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Landscape use and fruit cultivation in Petra (Jordan) from Early Nabataean to Byzantine times (2nd century BC–5th century AD)

Bouchaud, Charlene, Jacquat, Christiane, Martinoli, Danièle
Vegetation history and archaeobotany 2017 v.26 no.2 pp. 223-244
Ficus carica, Hordeum vulgare, Juglans regia, Lens culinaris, Olea europaea, Prunus armeniaca, Prunus persica, Triticum aestivum, Vitis vinifera, agricultural economics, apricots, archaeobotany, byproducts, charcoal, durum wheat, food availability, fruit growing, fuels, groves, hinterland, landscapes, olives, orchards, peaches, seeds, urbanization, walnuts, wild plants, wood, woodlands, Jordan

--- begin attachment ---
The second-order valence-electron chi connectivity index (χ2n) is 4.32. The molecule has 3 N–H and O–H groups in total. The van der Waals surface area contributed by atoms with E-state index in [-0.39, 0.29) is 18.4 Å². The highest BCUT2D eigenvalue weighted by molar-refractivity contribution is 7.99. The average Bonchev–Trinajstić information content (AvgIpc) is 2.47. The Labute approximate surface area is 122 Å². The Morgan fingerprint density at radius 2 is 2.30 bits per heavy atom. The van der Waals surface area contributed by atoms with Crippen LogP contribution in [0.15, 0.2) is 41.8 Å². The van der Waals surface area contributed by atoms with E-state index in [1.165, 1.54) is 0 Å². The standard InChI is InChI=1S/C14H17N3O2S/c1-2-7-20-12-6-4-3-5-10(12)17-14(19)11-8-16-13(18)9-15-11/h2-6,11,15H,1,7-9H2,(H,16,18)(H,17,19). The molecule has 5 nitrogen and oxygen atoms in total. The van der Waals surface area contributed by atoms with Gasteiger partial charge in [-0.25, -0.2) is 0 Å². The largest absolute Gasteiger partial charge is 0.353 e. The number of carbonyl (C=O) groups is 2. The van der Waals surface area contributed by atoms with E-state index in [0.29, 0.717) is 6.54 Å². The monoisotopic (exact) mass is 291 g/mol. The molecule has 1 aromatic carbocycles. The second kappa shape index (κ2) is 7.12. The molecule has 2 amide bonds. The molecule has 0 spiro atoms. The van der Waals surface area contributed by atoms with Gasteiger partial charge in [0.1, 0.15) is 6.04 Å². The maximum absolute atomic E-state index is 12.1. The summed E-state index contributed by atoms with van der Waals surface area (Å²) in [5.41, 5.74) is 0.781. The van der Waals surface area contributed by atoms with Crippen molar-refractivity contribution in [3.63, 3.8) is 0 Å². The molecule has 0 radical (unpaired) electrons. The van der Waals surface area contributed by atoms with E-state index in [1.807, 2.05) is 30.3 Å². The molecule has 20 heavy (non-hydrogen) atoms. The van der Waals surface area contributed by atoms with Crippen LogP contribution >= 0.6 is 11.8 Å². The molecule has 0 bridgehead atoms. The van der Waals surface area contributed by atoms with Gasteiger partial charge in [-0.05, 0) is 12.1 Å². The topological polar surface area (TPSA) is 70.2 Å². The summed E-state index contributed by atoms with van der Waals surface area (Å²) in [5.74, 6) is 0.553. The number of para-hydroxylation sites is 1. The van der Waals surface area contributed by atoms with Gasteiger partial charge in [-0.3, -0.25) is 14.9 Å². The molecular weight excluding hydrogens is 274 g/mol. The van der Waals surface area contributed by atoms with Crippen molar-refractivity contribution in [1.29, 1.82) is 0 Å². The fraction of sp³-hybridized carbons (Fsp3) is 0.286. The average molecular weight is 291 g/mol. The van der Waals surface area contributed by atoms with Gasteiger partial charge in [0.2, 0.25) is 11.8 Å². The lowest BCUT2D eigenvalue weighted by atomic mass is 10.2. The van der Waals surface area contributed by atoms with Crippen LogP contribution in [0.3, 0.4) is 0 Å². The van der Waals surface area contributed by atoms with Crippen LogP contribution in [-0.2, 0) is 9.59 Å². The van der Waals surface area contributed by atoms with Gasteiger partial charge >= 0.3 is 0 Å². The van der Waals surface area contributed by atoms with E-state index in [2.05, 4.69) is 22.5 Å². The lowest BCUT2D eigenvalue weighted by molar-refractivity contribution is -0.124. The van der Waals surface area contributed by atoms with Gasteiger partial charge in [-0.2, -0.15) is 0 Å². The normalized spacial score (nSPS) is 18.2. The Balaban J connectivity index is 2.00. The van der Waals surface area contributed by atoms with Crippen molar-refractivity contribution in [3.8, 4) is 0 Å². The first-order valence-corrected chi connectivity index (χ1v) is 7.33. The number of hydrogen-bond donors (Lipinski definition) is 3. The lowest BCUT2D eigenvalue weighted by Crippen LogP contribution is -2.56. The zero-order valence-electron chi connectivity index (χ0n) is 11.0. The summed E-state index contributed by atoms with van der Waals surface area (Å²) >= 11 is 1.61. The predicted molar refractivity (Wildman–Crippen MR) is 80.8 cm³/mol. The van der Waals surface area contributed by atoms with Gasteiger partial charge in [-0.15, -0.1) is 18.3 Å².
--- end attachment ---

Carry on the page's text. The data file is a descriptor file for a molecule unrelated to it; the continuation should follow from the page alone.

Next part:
Archaeobotanical analyses of charred seeds, fruit and wood charcoal from the residential part of the ez-Zantur area at Petra, Jordan, provide new data on the agricultural economy and use of the landscape in this famous merchant Nabataean city from the middle of the 2nd century BC to the beginning of the 5th century AD. The study is based on analyses of 7,640 whole and fragmented seeds, pips and fruit stones and 624 charcoal fragments sampled from household deposits. The results show that the food supply was based on common Mediterranean cultivated taxa such as cereals (Hordeum vulgare, Triticum aestivum/durum), pulses (Lens culinaris) and fruit (Olea europaea, Ficus carica, Vitis vinifera), which were probably cultivated both in the city and its hinterland. The by-products from the processing of cereals and fruit trees played a significant role in fuel supply, supplementing woody wild plants obtained from rocky slopes and the desert valley. The variety of fuel resources shows a major capacity to manage complex supply networks and perhaps the rarity of natural woodland cover. The existence of orchards within the city centre and notably olive groves is indicated in the Early Nabataean period (mid 2nd century to mid 1st century BC) but they expanded during the Classical Nabataean period (mid 1st century BC to 1st century AD), probably reflecting specialised fruit growing. Unusual plant remains such as Prunus armeniaca (apricot), P. persica (peach) and Juglans regia (walnut) are considered to be social indicators of prosperity. These archaeobotanical results fit with others from this region and match with the urbanization and social dynamics of the city of Petra.